Category Archives: Internet

Amazing Amy Poehler


Amy Poehler


Today I’m celebrating the funny, classy,  inspirational Amy Poehler. Poehler was recently named one of Glamour Magazine’s Women of the Year 2009 for her success as an entertainer and her ongoing projects that engage young women, like the web show Smart Girls at the Party. This ambitious comedian stars in her own prime time NBC show Parks and Recreation as well as voicing ten-year old dynamo Bessie Higgenbottom on Nickelodeon’s The Mighty B! a show she co-created with Erik Weise and Cynthia True.

Clips from Poehler’s interview on \”Inside the Actor\’s Studio\”.

My favorite Poehler sketch, despite numerous classics from her stint on SNL, is still the NYC UCB long form improv sketch from ASSSSCAT with Tina Fey “Monkey Boners”. Watch it below…

ASSSSCAT Improv TV special

Vodpod videos no longer available.

more about “Tina and Amy “Monkey Boners”“, posted with vodpod



Staying Hungry with Becky Blanton


Becky Blanton Speaking at TED

Writing is hard. Among all the things I attempt to do well, with varying degrees of success, I find writing to be the most challenging. I really admire people who do it well, consistently and with passion.

Becky Blanton is one of those people. She was also a homeless person. Still is by definition of the Federal Government. Becky Blanton, through her writing and her lifestyle choices, raises some interesting questions about how we “see” people. Literally.

I discovered Blanton’s story at TED, a non-profit organization that brings together great minds from the fields of Technology, Entertainment and Design and challenges them to deliver the “talk of their lives”. The results are funny, shocking, tragic, revealing, entertaining and always inspirational. Blanton’s talk is about the year she spent living out of her van with the Rottweiler and her cat. What began as a great American road trip adventure ended in frustration, homelessness and depression. As Blanton states in her talk, she was amazed at how quickly she went from being a talented, hard working journalist to an invisible woman.

Becky Blanton: The Year I Was Homeless

What I found especially compelling about Blanton’s experience was her assertion that society equates living in a permanent structure with having value as a person. Think about it. Someone living in  a rundown little house on the edge of town is, by American standards, “better off” than someone living in clean, well maintained vehicle. My boyfriend’s parents love to regale us with stories of a couple they know who decided to live in their RV and travel the country. Breakdowns in the desert and noxious plumbing problems play out like another painful installment of National Lampoon’s “Vacation”. But at least for them it’s a lifestyle choice.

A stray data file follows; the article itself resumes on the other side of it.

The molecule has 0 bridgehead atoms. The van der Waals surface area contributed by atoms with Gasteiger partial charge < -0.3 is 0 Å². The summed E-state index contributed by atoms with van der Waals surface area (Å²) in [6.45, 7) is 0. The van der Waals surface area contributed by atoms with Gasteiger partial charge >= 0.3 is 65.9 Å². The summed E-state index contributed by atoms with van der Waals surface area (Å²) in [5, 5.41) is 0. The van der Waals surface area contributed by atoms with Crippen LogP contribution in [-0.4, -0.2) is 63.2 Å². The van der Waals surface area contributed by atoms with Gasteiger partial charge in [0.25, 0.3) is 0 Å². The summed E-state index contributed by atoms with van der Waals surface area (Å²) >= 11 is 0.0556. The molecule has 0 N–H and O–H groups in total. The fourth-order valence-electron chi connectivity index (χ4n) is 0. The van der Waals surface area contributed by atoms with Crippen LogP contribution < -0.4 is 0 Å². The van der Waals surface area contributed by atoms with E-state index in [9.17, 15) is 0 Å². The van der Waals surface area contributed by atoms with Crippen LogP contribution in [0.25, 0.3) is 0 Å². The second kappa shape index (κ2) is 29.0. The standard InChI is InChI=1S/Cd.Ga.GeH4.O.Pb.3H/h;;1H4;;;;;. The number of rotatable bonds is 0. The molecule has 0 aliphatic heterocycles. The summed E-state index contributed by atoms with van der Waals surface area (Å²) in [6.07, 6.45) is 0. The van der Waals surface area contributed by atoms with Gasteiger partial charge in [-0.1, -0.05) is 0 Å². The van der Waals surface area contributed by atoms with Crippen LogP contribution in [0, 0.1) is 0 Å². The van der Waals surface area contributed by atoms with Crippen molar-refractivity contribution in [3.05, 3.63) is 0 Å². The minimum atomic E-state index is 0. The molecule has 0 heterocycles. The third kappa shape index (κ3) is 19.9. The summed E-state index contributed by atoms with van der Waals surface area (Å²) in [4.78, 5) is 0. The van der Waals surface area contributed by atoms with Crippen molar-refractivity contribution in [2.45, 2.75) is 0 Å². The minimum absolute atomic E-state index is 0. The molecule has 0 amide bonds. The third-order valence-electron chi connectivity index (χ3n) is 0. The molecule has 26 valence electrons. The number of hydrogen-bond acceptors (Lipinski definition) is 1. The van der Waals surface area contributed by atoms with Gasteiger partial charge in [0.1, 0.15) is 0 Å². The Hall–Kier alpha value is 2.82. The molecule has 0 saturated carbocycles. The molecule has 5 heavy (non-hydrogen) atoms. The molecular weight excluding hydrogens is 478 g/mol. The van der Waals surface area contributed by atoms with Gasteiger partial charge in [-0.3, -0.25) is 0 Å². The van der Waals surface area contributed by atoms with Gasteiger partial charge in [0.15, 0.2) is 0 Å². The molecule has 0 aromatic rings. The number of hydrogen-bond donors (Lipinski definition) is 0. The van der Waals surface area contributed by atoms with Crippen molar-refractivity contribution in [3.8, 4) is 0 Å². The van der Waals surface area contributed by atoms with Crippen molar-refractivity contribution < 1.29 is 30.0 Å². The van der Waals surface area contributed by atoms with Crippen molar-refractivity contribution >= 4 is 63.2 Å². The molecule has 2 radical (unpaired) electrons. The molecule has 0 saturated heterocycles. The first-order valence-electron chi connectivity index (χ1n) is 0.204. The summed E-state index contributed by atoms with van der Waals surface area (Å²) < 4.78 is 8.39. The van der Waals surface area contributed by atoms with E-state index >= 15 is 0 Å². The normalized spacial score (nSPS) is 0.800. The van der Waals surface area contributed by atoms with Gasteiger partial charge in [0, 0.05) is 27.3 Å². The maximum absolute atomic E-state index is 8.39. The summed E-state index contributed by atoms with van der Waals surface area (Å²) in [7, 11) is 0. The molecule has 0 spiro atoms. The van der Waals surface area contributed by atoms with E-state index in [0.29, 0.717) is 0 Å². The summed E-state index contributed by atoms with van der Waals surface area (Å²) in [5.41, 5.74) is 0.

Recent unemployment statistics and housing foreclosures, however, are no laughing matter. The number of homeless in New York has risen 45% since 2002. Apparently one of Mayor Bloomberg’s solutions is to charge the working homeless who live in public shelters rent. In one case, a single mother making $8.40 an hour as a cashier at Sbarro was charged $360 in rent for her space at the shelter. Here’s what sticks out for me…

1) How the hell do businesses get away with paying someone $8.40 an hour? Oh, well it is above the Federally mandated minimum wage of $7.25 an hour. (Meanwhile members of Congress has awarded themselves 31,600 in pay raises over the last nine years.) In fact, 44% of Congress are millionaires.

2) How is this woman supposed to get herself out of the shelter and into a home of her own? I have no idea how anyone survives in New York on less than 60,000 a year.

3) Bloomberg just spent 100 million of his own money in his mayoral campaign. So, basically a multi-billionaire has decided it makes good sense to charge a homeless woman rent for her shelter. Mighty white of you, Mr. Bloomberg.

In a country as wealthy and resourceful as ours, there shouldn’t be any “working homeless”. We can do better than this. We can change this. Change starts with fresh perspective and Becky Blanton has some great ideas on how to change yours…check out her blog and maybe even find a place to feed the homeless (some of who may be working) this Thanksgiving.